Property sales in the USA are on track to outperform all years since 2006, buoyed by strong demand in the major cities where most of the 14 million jobs have been created since the financial recovery got underway in 2010.
Mortgage rates at a 3 year low and increasing demand from the new workers as well as increases in rental yield is fuelling demand, despite first time buyers struggling to get on the ladder, somewhat mirroring the situation in the UK.
The imbalance between supply and demand has seen US property prices show an increase of nearly 5 per cent year on year with near 4 percent less properties available compared to a year ago.
Regional price differences are appearing where property prices have risen the fastest, with the South and the West leading the way, though the NAR confidence index shows that general property buyer confidence is still strong.
Rents continue to rise reaching a seven year growth high last year, offering increasing yields for investors with no lack of available renters due to the rising employment generating demand for housing.
The property shortage is particularly noticeable on smaller and lower priced properties leading to a lack of first time buyers coming to the market.
This is seen as the only missing link to a full housing recovery, with college graduates, usually a strong supplier of first time property purchasers struggling to pay back student debt rather than saving towards a property, and held back by the lack of affordable properties available.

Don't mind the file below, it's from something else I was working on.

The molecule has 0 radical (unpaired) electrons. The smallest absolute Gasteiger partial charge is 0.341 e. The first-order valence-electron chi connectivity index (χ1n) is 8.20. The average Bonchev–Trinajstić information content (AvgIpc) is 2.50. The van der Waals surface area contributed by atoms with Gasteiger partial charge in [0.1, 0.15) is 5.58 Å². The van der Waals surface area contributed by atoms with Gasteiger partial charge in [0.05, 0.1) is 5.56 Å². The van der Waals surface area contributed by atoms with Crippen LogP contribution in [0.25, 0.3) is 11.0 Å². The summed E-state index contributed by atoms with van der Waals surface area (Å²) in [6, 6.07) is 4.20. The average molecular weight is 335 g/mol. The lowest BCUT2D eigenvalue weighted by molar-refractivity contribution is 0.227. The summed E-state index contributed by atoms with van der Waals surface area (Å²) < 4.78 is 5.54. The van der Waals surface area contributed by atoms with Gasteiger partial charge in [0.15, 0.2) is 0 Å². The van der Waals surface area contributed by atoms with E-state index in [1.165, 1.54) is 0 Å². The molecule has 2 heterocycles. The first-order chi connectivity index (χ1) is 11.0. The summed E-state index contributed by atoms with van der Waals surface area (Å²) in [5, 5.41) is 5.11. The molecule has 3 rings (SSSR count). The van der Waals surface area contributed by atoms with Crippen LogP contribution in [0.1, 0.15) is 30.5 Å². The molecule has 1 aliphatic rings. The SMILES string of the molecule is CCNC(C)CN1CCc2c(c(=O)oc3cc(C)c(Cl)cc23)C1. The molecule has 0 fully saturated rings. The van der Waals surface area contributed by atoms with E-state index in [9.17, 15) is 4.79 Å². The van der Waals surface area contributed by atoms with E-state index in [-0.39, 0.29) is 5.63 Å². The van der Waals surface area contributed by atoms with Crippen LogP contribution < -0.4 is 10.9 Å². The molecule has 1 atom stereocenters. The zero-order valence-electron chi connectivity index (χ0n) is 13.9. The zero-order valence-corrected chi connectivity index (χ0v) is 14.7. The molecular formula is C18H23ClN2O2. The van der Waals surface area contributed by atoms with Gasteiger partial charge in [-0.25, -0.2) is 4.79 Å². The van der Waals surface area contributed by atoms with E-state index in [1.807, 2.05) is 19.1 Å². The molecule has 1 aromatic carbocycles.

Senator Elizabeth Warren has urged Congress to pass the Bank on Students Emergency Loan Refinancing Act, allowing students to refinance their federal and private student loan debt at the same low rates already now offered to new borrowers in the federal student loan programme.
Mortgage defaults have dropped to almost as low as before the financial crisis and property prices continue to rise, particularly in the major cities where new workers are looking to get on the property ladder.
All of this alongside strong rental growth means that America is once again a good prospect for property investment offering capital appreciation as well as attractive rental yields.